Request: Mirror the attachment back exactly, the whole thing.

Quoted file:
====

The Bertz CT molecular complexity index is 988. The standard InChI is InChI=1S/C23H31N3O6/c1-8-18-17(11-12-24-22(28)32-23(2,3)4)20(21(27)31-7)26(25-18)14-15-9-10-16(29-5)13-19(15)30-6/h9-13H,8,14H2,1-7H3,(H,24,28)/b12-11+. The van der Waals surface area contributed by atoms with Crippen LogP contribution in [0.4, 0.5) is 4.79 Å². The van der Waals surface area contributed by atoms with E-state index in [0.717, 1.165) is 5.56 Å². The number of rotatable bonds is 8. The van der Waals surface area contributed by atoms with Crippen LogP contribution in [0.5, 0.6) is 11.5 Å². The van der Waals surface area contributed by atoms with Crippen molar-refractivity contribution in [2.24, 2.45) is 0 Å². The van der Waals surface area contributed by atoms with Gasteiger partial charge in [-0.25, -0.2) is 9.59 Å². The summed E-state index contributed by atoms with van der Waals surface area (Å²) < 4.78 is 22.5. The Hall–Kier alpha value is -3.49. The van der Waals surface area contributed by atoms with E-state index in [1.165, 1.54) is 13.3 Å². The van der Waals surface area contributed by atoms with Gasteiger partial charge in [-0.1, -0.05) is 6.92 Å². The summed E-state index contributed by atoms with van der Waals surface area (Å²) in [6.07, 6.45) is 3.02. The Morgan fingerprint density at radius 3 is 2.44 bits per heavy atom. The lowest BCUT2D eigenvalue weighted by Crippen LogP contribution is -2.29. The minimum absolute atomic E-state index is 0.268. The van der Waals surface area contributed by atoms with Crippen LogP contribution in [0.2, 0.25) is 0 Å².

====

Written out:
The Bertz CT molecular complexity index is 988. The standard InChI is InChI=1S/C23H31N3O6/c1-8-18-17(11-12-24-22(28)32-23(2,3)4)20(21(27)31-7)26(25-18)14-15-9-10-16(29-5)13-19(15)30-6/h9-13H,8,14H2,1-7H3,(H,24,28)/b12-11+. The van der Waals surface area contributed by atoms with Crippen LogP contribution in [0.4, 0.5) is 4.79 Å². The van der Waals surface area contributed by atoms with E-state index in [0.717, 1.165) is 5.56 Å². The number of rotatable bonds is 8. The van der Waals surface area contributed by atoms with Crippen LogP contribution in [0.5, 0.6) is 11.5 Å². The van der Waals surface area contributed by atoms with Crippen molar-refractivity contribution in [2.24, 2.45) is 0 Å². The van der Waals surface area contributed by atoms with Gasteiger partial charge in [-0.25, -0.2) is 9.59 Å². The summed E-state index contributed by atoms with van der Waals surface area (Å²) < 4.78 is 22.5. The Hall–Kier alpha value is -3.49. The van der Waals surface area contributed by atoms with E-state index in [1.165, 1.54) is 13.3 Å². The van der Waals surface area contributed by atoms with Gasteiger partial charge in [-0.1, -0.05) is 6.92 Å². The summed E-state index contributed by atoms with van der Waals surface area (Å²) in [6.07, 6.45) is 3.02. The Morgan fingerprint density at radius 3 is 2.44 bits per heavy atom. The lowest BCUT2D eigenvalue weighted by Crippen LogP contribution is -2.29. The minimum absolute atomic E-state index is 0.268. The van der Waals surface area contributed by atoms with Crippen LogP contribution in [0.2, 0.25) is 0 Å².